Quality and availability are two separate things. If you’re referring to the availability of a band being accessible through live performance, that has changed. The project has evolved pretty dramatically since it’s inception. I’ve changed as a person. A great deal, really. I think a major factor in APL performing live has always been that the guitar parts are pretty intricate and strange, especially for a band that gets labeled “black metal.” It’s like, an indie rock guy or something would be able to accomplish what needs to be done more than a metal or punk guy, but someone who listens to XTC probably isn’t into A Pregnant Light, or would play for me. At least, I don’t know these people. I no longer crave solitude or distance from my listeners. It’s impersonal, corny and not who I am.

Don’t be so sure, I love “Making Plans For Nigel” almost as much as I love “Live To Tell.” I mean do you crave solitude for the purpose of creation? Like most harsher styles of music, was the desire of solitude in there in the beginning or have you always found that to be a lame trick?

hahah! That’s great. You should like “Plans for Nigel” more than “Live To Tell,” it’s way better! LTT is pretty great though. Let’s agree they both rule. ha. Sometimes I crave solitude for the purpose of creation – more so, I crave the lack of distraction. It seems that people have very little time to devote to one thing and people are spread so thin. I am trying to get away from this. I wan’t to focus on one thing and one thing completely. I think that will yield the best results.

To the XTC statement, what would you consider the most surprising influence for APL?

I know all of my influences, so none of them surprise me. I’m totally open to everything. I’m sure the average civilian might be surprised where I get my influence, but that’s on them. It’s funny to have people message me saying they can hear this certain influence, and usually I either hate the band or have never heard of them. Right when I put out The Feast of Clipped Wings, one dude on a forum said it kind of reminded him of Urfaust and so I checked them out. Now Urfaust is one of my favorites. That was the first and only time something cool happened relating to that situation.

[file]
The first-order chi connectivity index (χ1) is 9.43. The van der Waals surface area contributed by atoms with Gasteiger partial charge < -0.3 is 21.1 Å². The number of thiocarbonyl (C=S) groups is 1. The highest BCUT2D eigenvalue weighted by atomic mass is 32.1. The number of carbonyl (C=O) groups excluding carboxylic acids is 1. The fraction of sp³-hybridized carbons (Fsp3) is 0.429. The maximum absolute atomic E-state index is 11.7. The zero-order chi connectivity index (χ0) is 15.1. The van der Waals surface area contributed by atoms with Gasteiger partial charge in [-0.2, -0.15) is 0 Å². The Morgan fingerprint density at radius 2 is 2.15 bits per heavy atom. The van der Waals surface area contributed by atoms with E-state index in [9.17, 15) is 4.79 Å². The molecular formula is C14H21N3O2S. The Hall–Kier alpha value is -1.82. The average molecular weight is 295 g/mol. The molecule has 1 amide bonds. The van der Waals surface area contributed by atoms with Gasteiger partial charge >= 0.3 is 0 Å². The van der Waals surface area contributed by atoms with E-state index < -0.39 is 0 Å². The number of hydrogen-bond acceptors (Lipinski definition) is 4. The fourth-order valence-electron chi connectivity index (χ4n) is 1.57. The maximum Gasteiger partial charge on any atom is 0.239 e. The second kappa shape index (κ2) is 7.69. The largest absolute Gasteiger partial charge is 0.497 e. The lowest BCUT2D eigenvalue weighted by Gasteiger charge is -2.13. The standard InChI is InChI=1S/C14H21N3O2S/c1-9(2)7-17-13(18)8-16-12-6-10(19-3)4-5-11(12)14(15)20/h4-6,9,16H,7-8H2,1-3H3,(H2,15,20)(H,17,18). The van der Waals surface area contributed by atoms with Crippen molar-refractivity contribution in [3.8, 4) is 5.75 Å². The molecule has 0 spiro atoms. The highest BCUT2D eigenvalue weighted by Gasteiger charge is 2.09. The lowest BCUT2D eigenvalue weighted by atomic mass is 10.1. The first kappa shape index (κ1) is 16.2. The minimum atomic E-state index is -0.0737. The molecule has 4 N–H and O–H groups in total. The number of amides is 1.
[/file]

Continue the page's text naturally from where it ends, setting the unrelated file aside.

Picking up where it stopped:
So my connection with On A Banquet Table and In The Air Tonight is totally in my own head?

I was into Sussudio more. “Something Happened On The Way” is a great track as well. My mom was a big Madonna fan. As was everyone in the 80s, so there was a lot of that as a kid in the house as well. I kind of lost my mind on Madonna, obviously. She’s the most.

I am always surprised by the amount of people who quote early Madonna as a huge influence. My youngest memory of Madonna is Ray Of Light, so I was obviously eclipsed by her better work (Ali G cameo not withstanding).

I love all periods of Madonna. I think her early stuff is great, but Ray of Light was good as well. Of course I gravitate towards her early work, but there is a lot of great stuff Ray of Light to present. She’s absolutely lovely.

Well you covered Live To Tell so this shouldn’t really be shocking. How did that come about ,anyway?

I’m a big Hammers of Misfortune fan and started interacting with John and Sigrid on twitter. They both followed me. Then one day I was tweeting about how whenever a metal band covers a song it’s always so predictable. Venom or Slayer or something. I said I wished a metal band would cover Madonna. Sigrid replied “what song?” That took me off guard. I said “Live To Tell” because it was ballady but not mopey and could be made into a metal song. More than “Borderline” or “Lucky Star” could be. I think she brought it up at Hammers practice or something. Eventually I said I would cover it and asked if she would help. She kindly agreed, she said her friend Kris would help her record it, and it ended up being Kris Force. I’m a massive Neurosis fan as well as her work in Amber Asylum so I was pretty floored. Kris sang the song and Sigrid played organ.

Lyrics tend to be a big focus for APL, seemingly britpop influenced. More so than your typical affair; Romantic, caustic, and observing instead of the more woe-be-tide-you and mythos based. How important are your lyrics?